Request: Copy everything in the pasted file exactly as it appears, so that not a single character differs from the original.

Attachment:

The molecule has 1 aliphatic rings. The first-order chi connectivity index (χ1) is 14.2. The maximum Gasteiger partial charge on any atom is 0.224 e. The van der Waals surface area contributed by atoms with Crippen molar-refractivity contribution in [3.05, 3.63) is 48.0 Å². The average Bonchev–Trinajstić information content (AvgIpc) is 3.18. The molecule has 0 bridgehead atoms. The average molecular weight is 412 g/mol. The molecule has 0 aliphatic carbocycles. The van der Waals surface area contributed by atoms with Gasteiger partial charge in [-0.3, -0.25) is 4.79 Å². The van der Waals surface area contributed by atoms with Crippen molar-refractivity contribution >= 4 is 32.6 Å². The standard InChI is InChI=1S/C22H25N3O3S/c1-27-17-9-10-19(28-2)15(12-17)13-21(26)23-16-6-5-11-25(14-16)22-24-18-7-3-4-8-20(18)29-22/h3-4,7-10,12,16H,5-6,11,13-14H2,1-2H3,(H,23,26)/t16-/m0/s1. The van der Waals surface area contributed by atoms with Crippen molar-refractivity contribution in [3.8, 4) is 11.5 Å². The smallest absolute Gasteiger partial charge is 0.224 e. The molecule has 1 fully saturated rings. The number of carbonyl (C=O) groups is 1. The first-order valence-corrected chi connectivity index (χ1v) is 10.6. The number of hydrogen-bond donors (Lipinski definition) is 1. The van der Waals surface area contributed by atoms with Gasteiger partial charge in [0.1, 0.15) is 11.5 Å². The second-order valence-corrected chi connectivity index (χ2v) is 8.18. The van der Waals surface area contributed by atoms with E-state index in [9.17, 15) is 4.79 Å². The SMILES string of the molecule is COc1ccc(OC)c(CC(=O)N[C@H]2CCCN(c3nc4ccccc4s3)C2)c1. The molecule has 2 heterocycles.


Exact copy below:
The molecule has 1 aliphatic rings. The first-order chi connectivity index (χ1) is 14.2. The maximum Gasteiger partial charge on any atom is 0.224 e. The van der Waals surface area contributed by atoms with Crippen molar-refractivity contribution in [3.05, 3.63) is 48.0 Å². The average Bonchev–Trinajstić information content (AvgIpc) is 3.18. The molecule has 0 bridgehead atoms. The average molecular weight is 412 g/mol. The molecule has 0 aliphatic carbocycles. The van der Waals surface area contributed by atoms with Gasteiger partial charge in [-0.3, -0.25) is 4.79 Å². The van der Waals surface area contributed by atoms with Crippen molar-refractivity contribution >= 4 is 32.6 Å². The standard InChI is InChI=1S/C22H25N3O3S/c1-27-17-9-10-19(28-2)15(12-17)13-21(26)23-16-6-5-11-25(14-16)22-24-18-7-3-4-8-20(18)29-22/h3-4,7-10,12,16H,5-6,11,13-14H2,1-2H3,(H,23,26)/t16-/m0/s1. The van der Waals surface area contributed by atoms with Crippen molar-refractivity contribution in [3.8, 4) is 11.5 Å². The smallest absolute Gasteiger partial charge is 0.224 e. The molecule has 1 fully saturated rings. The number of carbonyl (C=O) groups is 1. The first-order valence-corrected chi connectivity index (χ1v) is 10.6. The number of hydrogen-bond donors (Lipinski definition) is 1. The van der Waals surface area contributed by atoms with Gasteiger partial charge in [0.1, 0.15) is 11.5 Å². The second-order valence-corrected chi connectivity index (χ2v) is 8.18. The van der Waals surface area contributed by atoms with E-state index in [9.17, 15) is 4.79 Å². The SMILES string of the molecule is COc1ccc(OC)c(CC(=O)N[C@H]2CCCN(c3nc4ccccc4s3)C2)c1. The molecule has 2 heterocycles.